The ranks of the unemployed jumped in the last week, much more than those high-paid economists predicted. How, in this crummy economy, economists can miss all the job layoff announcements by companies in every sector is beyond me. Corporations did well in the 2001-2007 time frame. But they didn’t hire like they did in the past, despite their good fortunes. Which means when the economy headed south late last year and all of this year, those same corporations aren’t going to hire now. Unemployment grew by 34,000 people to 406,000. The unemployment rate remained steady at 5.5%, but is expected to hit 6% by early next year.
The way these numbers are counted and calculated is a joke. It’s not indicative of the real employment situation Americans face. I’ve read estimates that the unemployment rate is probably double what the Labor Department reports. Because after all, 5.5% sounds a lot better than 10%+, doesn’t it? More and more people are looking around their communities and realizing the actual numbers are worse that what’s reported. It’s why more Americans surveyed believe the economy is in worse shape than our elected officials do.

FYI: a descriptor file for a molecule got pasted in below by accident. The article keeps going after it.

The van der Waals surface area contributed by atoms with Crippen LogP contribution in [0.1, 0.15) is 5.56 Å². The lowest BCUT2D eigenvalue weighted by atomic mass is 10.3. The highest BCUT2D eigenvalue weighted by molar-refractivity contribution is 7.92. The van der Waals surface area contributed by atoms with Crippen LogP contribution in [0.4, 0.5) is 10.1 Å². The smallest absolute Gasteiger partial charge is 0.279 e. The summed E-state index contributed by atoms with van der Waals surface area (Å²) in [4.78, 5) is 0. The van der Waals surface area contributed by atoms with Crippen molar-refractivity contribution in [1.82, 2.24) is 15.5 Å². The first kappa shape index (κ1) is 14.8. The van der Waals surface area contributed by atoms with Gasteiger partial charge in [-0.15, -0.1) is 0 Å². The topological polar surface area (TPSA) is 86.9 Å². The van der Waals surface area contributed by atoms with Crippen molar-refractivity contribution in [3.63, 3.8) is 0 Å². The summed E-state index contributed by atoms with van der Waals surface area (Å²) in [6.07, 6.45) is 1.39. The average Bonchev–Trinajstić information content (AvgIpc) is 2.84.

The number of existing homes sold in June fell 2.6% from May’s numbers. Once again, the number was larger than economists expected. The housing crisis is far from over. How are people going to buy new houses when they can’t afford the houses they’re already paying on and thousands are losing their mediocre jobs?
These are but a few of the wonderful things conservative economic policies give us!